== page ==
25.We lease employees through an employee leasing company during their probationary period so that we can evaluate an individual during his or her probationary period and then decide whether to hire that person as our employee. Will we be required to count the employee's service with the leasing company toward the 90-day maximum waiting period?
The answer is not yet clear, but we suspect that in this situation, the employee's service with the leasing company will count toward the 90-day limit.
Expansion of Coverage for Adult Dependent Children
26.What are the new rules for extending coverage to adult dependent children under a group health plan?
Effective for plan years beginning on or after September 23, 2010 (so January 1, 2011 for calendar year plans), insured and self-insured group health plans that offer dependent coverage must make coverage available to any dependent child of a participant until the child reaches age 26, even if the child is married.
27.So, we can terminate coverage on the adult child's 26th birthday?
In most cases, yes—subject to COBRA rights, of course (because the adult child would be a child losing dependent status). Keep in mind, however, that approximately 30 states now have laws requiring extended adult child coverage under group health plans in that state—so if your plan is fully insured, it will also have to conform to the applicable state law requirements.
28.How does an adult child qualify as a “dependent” under the new rules?
We don't know yet. The statute directs HHS to issue regulations defining “dependent” for these purposes. Indications are that the definition will be broad and will not be limited by student status, marital status, or residency.
29.May a plan deny coverage to an otherwise eligible adult child if the adult child is eligible to enroll in another employer-sponsored plan?
Yes, during a transition period—but this transition rule applies only to grandfathered plans. Through the end of 2013, a grandfathered group health plan does not have to provide coverage to an otherwise eligible adult child who is eligible to enroll in another employer-sponsored group health plan. However, this transitional exception expires with the first plan year beginning on or after January 1, 2014.
30.Does this expanded coverage requirement for adult dependent children obligate a plan to cover dependents of adult dependent children?
No. PPACA expressly states that plans are not required to make coverage available to the child of a child receiving dependent coverage.
31.Our plan previously eliminated all dependent coverage and now covers employees only. Does PPACA require plans to offer coverage to employees' dependents?
No. PPACA does not require plans to offer dependent coverage. It simply requires that if a plan covers dependent children it must cover them to age 26. Because most group health plans still offer dependent coverage, however, most plans will need to comply with the expanded coverage requirement.
32.If a plan has excluded an adult dependent child under its current terms, will the plan need to give that child a chance to enroll for coverage once the new PPACA provision becomes effective?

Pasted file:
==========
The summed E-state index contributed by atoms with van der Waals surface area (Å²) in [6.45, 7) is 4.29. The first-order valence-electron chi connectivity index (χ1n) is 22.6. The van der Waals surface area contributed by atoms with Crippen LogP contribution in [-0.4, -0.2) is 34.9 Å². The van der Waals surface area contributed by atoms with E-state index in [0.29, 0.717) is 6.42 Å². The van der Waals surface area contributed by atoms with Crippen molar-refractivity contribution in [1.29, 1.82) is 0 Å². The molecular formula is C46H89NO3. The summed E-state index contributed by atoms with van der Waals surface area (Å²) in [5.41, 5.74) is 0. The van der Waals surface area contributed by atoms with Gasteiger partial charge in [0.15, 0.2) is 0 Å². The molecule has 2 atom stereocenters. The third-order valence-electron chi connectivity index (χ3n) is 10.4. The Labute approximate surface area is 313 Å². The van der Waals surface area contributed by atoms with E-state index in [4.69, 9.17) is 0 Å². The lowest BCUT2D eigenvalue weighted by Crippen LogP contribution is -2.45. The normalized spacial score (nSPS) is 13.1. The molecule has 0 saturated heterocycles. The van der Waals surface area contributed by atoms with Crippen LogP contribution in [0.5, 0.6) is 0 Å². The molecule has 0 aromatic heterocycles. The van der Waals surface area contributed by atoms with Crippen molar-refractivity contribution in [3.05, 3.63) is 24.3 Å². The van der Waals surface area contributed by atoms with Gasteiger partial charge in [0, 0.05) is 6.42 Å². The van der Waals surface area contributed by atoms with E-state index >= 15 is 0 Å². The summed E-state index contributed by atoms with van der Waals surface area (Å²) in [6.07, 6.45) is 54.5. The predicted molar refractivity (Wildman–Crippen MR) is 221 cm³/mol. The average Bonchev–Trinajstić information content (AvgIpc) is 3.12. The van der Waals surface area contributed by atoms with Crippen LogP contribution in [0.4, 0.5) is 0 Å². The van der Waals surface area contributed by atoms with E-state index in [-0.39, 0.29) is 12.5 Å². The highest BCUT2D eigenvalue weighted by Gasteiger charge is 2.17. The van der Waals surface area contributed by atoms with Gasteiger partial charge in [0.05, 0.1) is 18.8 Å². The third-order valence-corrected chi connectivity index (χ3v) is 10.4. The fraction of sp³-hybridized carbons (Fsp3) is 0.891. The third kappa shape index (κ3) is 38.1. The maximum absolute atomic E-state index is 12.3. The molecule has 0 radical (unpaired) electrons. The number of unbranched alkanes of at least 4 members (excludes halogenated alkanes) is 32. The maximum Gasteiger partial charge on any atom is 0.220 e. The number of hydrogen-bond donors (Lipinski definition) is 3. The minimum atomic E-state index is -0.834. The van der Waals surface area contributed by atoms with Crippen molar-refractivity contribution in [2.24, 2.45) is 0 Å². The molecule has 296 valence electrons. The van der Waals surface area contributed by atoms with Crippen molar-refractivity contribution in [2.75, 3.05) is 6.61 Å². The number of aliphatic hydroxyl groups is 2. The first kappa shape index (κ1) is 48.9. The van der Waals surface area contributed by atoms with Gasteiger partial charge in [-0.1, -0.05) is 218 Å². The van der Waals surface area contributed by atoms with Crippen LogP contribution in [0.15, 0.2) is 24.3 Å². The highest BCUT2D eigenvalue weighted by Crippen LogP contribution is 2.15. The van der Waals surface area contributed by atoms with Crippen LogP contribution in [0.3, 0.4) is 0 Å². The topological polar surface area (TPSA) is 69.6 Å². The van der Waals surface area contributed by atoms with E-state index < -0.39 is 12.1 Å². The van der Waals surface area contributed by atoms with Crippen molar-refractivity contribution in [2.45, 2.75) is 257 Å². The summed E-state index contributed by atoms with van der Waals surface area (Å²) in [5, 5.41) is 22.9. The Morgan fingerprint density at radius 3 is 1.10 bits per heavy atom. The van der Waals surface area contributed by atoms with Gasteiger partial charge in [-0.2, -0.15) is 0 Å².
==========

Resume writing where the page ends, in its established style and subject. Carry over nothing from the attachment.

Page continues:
It would appear that plan will need to treat the adult child as a newly eligible dependent, effective with the first plan year beginning on or after September 23, 2010, which will generally mean that the dependent can enroll during the open enrollment period for that plan year. (Because the new requirement becomes effective as of the first day of a plan year, we do not expect that a plan would have to offer the child special enrollment rights, unless the plan sponsor elects to expand coverage earlier than required.) (See Q&A 34 below.)
33.Can we charge our employees the full cost of coverage for dependents above a certain age, say 23?
We would expect so—at least until January 1, 2014. As for plan years beginning on or after January 1, 2014, we will need to wait for guidance to see how the cost-sharing requirements (discussed below) affect this issue.
34.I have read that several large health plan insurers are allowing adult dependents who graduate in the spring to remain on their parents’ health plan even if those student dependents would exceed the plan's current non-student dependent age limit. We are self-funded, but should we consider expanding the definition of dependent now?
As noted above, the new law requires insured and self-insured group health plans that cover dependent children to extend that coverage to age 26, beginning with the first plan year that begins on or after September 23, 2010. For calendar year plans, this would mean an effective date of January 1, 2011. This will leave a gap for dependent children who are currently covered under their parents' plans as full-time students but will graduate from college this spring. Having recognized this gap, HHS Secretary Sebelius requested that insurers and employers voluntarily extend coverage to these graduating students early, before the law would actually require that extension of coverage. Several insurers recently announced that they have agreed to roll out this change early to their insured employer groups.
The insurer announcements that we have seen so far have suggested that those insurers are implementing this change automatically for insured group health plans. We have also seen commentary from those insurers indicating that they do not intend this change to affect the current plan costs (i.e., they will not adjust premiums when they implement the change). This appears to be based on the assumption that this extension simply continues an existing aspect of plan coverage, although this position seems to ignore the possibility that the employer pays a portion of the premium for coverage of these dependents (that is, if the dependent were losing plan coverage, the employer might have a resulting premium savings if, for example, dropping the dependent child moved the employee into a less costly coverage category, such as employee and spouse instead of family).